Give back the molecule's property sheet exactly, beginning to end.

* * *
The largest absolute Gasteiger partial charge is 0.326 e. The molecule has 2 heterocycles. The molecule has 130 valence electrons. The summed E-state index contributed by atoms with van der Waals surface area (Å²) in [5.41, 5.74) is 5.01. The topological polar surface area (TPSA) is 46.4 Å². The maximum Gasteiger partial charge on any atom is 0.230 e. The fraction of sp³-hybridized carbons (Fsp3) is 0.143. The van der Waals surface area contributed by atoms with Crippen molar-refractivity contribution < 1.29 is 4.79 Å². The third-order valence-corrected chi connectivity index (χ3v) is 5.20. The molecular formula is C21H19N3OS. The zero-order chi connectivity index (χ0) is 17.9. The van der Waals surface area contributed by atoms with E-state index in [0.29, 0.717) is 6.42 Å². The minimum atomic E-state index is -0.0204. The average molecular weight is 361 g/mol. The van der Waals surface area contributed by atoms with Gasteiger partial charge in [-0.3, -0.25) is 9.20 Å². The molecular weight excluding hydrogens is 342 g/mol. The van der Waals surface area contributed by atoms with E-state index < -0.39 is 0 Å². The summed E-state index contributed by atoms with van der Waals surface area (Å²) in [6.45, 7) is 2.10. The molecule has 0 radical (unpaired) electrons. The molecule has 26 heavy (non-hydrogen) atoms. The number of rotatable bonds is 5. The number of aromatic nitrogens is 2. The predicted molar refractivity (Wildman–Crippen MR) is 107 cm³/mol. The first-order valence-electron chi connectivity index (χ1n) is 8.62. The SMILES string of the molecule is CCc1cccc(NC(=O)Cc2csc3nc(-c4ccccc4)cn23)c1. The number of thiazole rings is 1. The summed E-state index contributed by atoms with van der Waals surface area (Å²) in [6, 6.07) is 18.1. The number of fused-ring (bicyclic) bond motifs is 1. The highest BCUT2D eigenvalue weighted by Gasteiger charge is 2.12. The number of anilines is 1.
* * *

The largest absolute Gasteiger partial charge is 0.326 e. The molecule has 2 heterocycles. The molecule has 130 valence electrons. The summed E-state index contributed by atoms with van der Waals surface area (Å²) in [5.41, 5.74) is 5.01. The topological polar surface area (TPSA) is 46.4 Å². The maximum Gasteiger partial charge on any atom is 0.230 e. The fraction of sp³-hybridized carbons (Fsp3) is 0.143. The van der Waals surface area contributed by atoms with Crippen molar-refractivity contribution < 1.29 is 4.79 Å². The third-order valence-corrected chi connectivity index (χ3v) is 5.20. The molecular formula is C21H19N3OS. The zero-order chi connectivity index (χ0) is 17.9. The van der Waals surface area contributed by atoms with E-state index in [0.29, 0.717) is 6.42 Å². The minimum atomic E-state index is -0.0204. The average molecular weight is 361 g/mol. The van der Waals surface area contributed by atoms with Gasteiger partial charge in [-0.3, -0.25) is 9.20 Å². The molecular weight excluding hydrogens is 342 g/mol. The van der Waals surface area contributed by atoms with E-state index < -0.39 is 0 Å². The summed E-state index contributed by atoms with van der Waals surface area (Å²) in [6.45, 7) is 2.10. The molecule has 0 radical (unpaired) electrons. The molecule has 26 heavy (non-hydrogen) atoms. The number of rotatable bonds is 5. The number of aromatic nitrogens is 2. The predicted molar refractivity (Wildman–Crippen MR) is 107 cm³/mol. The first-order valence-electron chi connectivity index (χ1n) is 8.62. The SMILES string of the molecule is CCc1cccc(NC(=O)Cc2csc3nc(-c4ccccc4)cn23)c1. The number of thiazole rings is 1. The summed E-state index contributed by atoms with van der Waals surface area (Å²) in [6, 6.07) is 18.1. The number of fused-ring (bicyclic) bond motifs is 1. The highest BCUT2D eigenvalue weighted by Gasteiger charge is 2.12. The number of anilines is 1.